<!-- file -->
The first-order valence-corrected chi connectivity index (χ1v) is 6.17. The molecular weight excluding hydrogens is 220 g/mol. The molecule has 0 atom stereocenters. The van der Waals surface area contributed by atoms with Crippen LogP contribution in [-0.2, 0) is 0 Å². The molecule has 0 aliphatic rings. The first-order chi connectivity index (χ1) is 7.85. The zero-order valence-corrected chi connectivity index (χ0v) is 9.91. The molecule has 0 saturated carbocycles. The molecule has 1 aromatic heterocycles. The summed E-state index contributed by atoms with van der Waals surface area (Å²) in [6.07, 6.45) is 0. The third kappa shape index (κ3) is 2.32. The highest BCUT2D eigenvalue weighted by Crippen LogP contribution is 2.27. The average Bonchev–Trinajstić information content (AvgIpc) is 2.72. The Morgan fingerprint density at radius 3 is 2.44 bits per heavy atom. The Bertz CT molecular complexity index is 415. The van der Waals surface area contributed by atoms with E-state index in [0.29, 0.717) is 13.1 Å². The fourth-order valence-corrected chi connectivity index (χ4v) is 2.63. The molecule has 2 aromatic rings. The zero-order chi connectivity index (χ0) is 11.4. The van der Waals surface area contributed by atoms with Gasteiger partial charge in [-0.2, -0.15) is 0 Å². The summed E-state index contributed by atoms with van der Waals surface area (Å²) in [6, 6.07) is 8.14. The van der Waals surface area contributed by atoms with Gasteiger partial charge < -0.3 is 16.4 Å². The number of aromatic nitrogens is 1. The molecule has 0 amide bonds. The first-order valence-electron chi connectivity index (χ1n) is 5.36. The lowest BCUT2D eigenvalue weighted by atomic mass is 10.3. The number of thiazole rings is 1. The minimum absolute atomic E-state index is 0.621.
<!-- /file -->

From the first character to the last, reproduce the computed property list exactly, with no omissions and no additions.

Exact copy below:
The first-order valence-corrected chi connectivity index (χ1v) is 6.17. The molecular weight excluding hydrogens is 220 g/mol. The molecule has 0 atom stereocenters. The van der Waals surface area contributed by atoms with Crippen LogP contribution in [-0.2, 0) is 0 Å². The molecule has 0 aliphatic rings. The first-order chi connectivity index (χ1) is 7.85. The zero-order valence-corrected chi connectivity index (χ0v) is 9.91. The molecule has 0 saturated carbocycles. The molecule has 1 aromatic heterocycles. The summed E-state index contributed by atoms with van der Waals surface area (Å²) in [6.07, 6.45) is 0. The third kappa shape index (κ3) is 2.32. The highest BCUT2D eigenvalue weighted by Crippen LogP contribution is 2.27. The average Bonchev–Trinajstić information content (AvgIpc) is 2.72. The Morgan fingerprint density at radius 3 is 2.44 bits per heavy atom. The Bertz CT molecular complexity index is 415. The van der Waals surface area contributed by atoms with E-state index in [0.29, 0.717) is 13.1 Å². The fourth-order valence-corrected chi connectivity index (χ4v) is 2.63. The molecule has 2 aromatic rings. The zero-order chi connectivity index (χ0) is 11.4. The van der Waals surface area contributed by atoms with Gasteiger partial charge in [-0.2, -0.15) is 0 Å². The summed E-state index contributed by atoms with van der Waals surface area (Å²) in [6, 6.07) is 8.14. The van der Waals surface area contributed by atoms with Gasteiger partial charge < -0.3 is 16.4 Å². The number of aromatic nitrogens is 1. The molecule has 0 amide bonds. The first-order valence-electron chi connectivity index (χ1n) is 5.36. The lowest BCUT2D eigenvalue weighted by atomic mass is 10.3. The number of thiazole rings is 1. The minimum absolute atomic E-state index is 0.621.